The Marauder Strikes!

The Marauder Strikes!

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The B-26 has arrived in the European Theater of Operations. It has now joined the B-17, B-24 and the Lancaster over the skies of war torn Europe...


PRE-ORDER B-26 HERE AT LEGION WARGAMES: http://www.legionwargames.com/legion_B26.html

Martin B-26 Marauder: The Wingless Wonder was the name of a variant of Avalon Hill's B-17: Queen of the Skies solitaire boardgame. A draft of B-26 was available for play testing which used the B-17: Queen of the Skies rules and B-17 was needed to play. Everything has changed since then, and B-26: The Marauder Strikes! has completly new mechanics and is a stand alone game. It is a solitaire game set on board a Martin B-26 Marauder medium bomber during World War Two in the European Theater of Opearations from July 1943 until the end of the war in May 1945.

B-26: The Marauder Strikes! is a big game in that there are many target lists, rules, mission maps and details which are not found in B-17: Queen of the Skies or B-29 Superfortress: Bombers over Japan. For example, the Damage Tables are more detailed than the earlier games and the combat system is similar, but completely new. The Target Lists include a large selection of targets attacked by B-26s from July 1943 until the end of the war in May 1945 and are placed on 13 maps (movement boards) which are different depending on where your base is located, from England to the Netherlands. Different models of the B-26 is also included from the early B-26 in 1941 until the B-26G which entered combat in October 1944. The earlier models are not used in the European Theater of Operations (the ETO) in which B-26: The Marauder Strikes! is set, but will be used in 22nd Bomb Group: Marauders from Australia, an add-on variant set in the Pacific in the war against Japan in New Guinea.

The rules in this Flight Manual try to reflect the twin engined B-26 Marauder and situations and events which the crews saw on their missions and historical accuracy has been an important guideline during the development of this game.

Players familiar with B-17: Queen of the Skies or B-29 Superfortress: Bombers over Japan recognize the mechanics used in B-26. One or more 6-sided dice are rolled on tables to plan the mission, to determine if enemy fighters appear, to hit with machine gun fire and to determine damage and wounds and much more. B-26 is as easy to play as B-17 with its basic system which is similar to the mechanics in B-17: Queen of the Skies. Players who have flown missions in B-17 may find that B-26 is similar, but more detailed and there are ideas included in B-26 which can be found in the B-17: Queen of the Skies community. If you add the advanced and optional guidelines you will find B-26 to become deep, detailed and complex, but still does not stray far from the simple mechanics of the basic system. You will also find yourself in situations where you have to make a decision.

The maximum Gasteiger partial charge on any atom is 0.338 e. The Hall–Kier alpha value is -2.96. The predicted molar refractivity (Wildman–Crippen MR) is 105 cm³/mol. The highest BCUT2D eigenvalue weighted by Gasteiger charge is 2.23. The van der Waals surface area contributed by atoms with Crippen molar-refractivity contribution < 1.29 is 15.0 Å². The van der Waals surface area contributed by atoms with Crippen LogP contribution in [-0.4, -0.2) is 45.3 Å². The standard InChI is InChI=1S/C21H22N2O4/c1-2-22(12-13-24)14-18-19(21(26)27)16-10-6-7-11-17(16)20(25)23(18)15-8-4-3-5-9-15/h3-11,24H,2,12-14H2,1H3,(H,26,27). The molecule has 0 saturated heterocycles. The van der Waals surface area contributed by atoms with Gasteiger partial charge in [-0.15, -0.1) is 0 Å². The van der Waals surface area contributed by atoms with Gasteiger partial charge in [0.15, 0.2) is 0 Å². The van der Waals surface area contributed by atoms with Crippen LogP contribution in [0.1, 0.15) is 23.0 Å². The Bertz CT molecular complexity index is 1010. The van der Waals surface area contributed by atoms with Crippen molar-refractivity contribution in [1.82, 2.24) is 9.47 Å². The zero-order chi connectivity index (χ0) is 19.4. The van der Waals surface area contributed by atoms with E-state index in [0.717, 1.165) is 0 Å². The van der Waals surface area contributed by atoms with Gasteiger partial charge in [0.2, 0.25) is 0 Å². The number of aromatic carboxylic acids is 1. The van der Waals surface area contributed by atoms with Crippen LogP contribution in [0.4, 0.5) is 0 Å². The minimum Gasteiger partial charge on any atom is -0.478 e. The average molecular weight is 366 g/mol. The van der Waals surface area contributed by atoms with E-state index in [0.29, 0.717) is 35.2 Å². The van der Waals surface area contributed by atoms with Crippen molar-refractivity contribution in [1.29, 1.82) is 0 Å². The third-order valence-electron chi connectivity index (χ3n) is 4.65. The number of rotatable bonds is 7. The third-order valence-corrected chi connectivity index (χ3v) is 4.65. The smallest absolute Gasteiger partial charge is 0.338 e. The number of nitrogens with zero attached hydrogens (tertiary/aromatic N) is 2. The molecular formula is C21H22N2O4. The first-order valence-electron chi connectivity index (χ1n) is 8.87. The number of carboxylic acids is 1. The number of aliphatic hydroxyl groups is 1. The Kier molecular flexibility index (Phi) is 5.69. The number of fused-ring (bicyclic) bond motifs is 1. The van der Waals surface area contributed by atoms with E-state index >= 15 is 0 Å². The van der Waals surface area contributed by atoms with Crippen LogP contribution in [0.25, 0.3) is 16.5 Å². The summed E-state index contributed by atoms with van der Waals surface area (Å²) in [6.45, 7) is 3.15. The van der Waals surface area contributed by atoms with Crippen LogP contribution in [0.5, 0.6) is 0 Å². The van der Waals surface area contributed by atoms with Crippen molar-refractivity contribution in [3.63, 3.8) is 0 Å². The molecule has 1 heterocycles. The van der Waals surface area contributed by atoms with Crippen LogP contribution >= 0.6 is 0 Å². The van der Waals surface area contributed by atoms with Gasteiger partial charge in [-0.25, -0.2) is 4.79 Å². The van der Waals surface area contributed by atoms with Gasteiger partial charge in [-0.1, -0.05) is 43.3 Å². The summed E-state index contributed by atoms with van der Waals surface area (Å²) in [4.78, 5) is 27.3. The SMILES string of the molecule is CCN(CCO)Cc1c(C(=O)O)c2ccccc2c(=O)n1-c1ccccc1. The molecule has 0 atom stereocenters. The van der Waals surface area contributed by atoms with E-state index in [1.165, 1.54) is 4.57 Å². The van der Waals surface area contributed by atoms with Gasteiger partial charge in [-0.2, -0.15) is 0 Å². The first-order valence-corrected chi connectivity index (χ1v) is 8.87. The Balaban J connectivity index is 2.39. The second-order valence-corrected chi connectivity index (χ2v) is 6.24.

The Core Game Flight Manual will be used to play the A-20 Havoc, A-26 Invader and B-25 Mitchell add-ons.

You can begin your campaign flying missions from bases in England or jump in later in the war when the B-26 groups had moved to the continent and you will find Mission Maps with your station either in England, France, Belgium or the Netherlands depending on when you fly your missions. Put together a crew, name your B-26 and fly missions over France, Belgium, the Netherlands, Luxemburg, Germany, Austria and Chechoslovakia!

Catching-up.

B-26: The Marauder Strikes!Posted by Magnus Kimura 2013-12-09 11:29:18
Hey, I am very sorry, I have been busy for a week or so and have not had time to be here or reply properly to your posts or email.

I'll see if I can do some catching-up today.

Richard has been testing the A-20 and low-level rules and have posted another exciting AAR, this time flying the A-20.

A-20 has not been converted to the B-26 system yet. I have not changed it from the original rules which were a variant to B-17 and you needed the B-17 rules to play it. I will convert it later. The A-20 was actually my favorite to fly when I tested it many years ago.

The low-level rules are not finished yet. Richard has the original B-26 low-level rules and a couple of new tables and he is also using some of his own B-24 CBI/PTO experience to develop low-level missions.

The new low-level tables I have works, but I am not completely satisfied with some of the details. Low-level bomb run tables are not finished, because I am not sure how to create them, completely new or add low-level modifiers to TZ-4. Not sure yet. I am working on new low-level TZ-4 tables.


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